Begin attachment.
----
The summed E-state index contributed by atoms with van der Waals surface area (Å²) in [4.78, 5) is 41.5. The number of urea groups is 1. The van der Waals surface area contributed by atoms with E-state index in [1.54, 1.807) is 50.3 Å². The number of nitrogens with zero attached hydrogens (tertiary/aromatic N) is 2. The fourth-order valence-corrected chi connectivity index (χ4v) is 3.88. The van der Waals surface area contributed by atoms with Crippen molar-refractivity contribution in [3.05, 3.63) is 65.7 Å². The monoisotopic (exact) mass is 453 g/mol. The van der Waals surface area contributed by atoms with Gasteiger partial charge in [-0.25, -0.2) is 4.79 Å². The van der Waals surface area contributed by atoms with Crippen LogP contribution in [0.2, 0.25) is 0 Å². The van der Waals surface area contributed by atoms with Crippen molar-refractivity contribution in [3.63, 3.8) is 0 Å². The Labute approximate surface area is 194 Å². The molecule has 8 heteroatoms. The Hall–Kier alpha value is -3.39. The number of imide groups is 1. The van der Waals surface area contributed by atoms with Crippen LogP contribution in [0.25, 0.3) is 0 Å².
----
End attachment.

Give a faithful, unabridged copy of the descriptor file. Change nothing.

The summed E-state index contributed by atoms with van der Waals surface area (Å²) in [4.78, 5) is 41.5. The number of urea groups is 1. The van der Waals surface area contributed by atoms with E-state index in [1.54, 1.807) is 50.3 Å². The number of nitrogens with zero attached hydrogens (tertiary/aromatic N) is 2. The fourth-order valence-corrected chi connectivity index (χ4v) is 3.88. The van der Waals surface area contributed by atoms with Crippen molar-refractivity contribution in [3.05, 3.63) is 65.7 Å². The monoisotopic (exact) mass is 453 g/mol. The van der Waals surface area contributed by atoms with Gasteiger partial charge in [-0.25, -0.2) is 4.79 Å². The van der Waals surface area contributed by atoms with Crippen LogP contribution in [0.2, 0.25) is 0 Å². The van der Waals surface area contributed by atoms with Crippen molar-refractivity contribution in [3.63, 3.8) is 0 Å². The Labute approximate surface area is 194 Å². The molecule has 8 heteroatoms. The Hall–Kier alpha value is -3.39. The number of imide groups is 1. The van der Waals surface area contributed by atoms with Crippen LogP contribution in [0.25, 0.3) is 0 Å².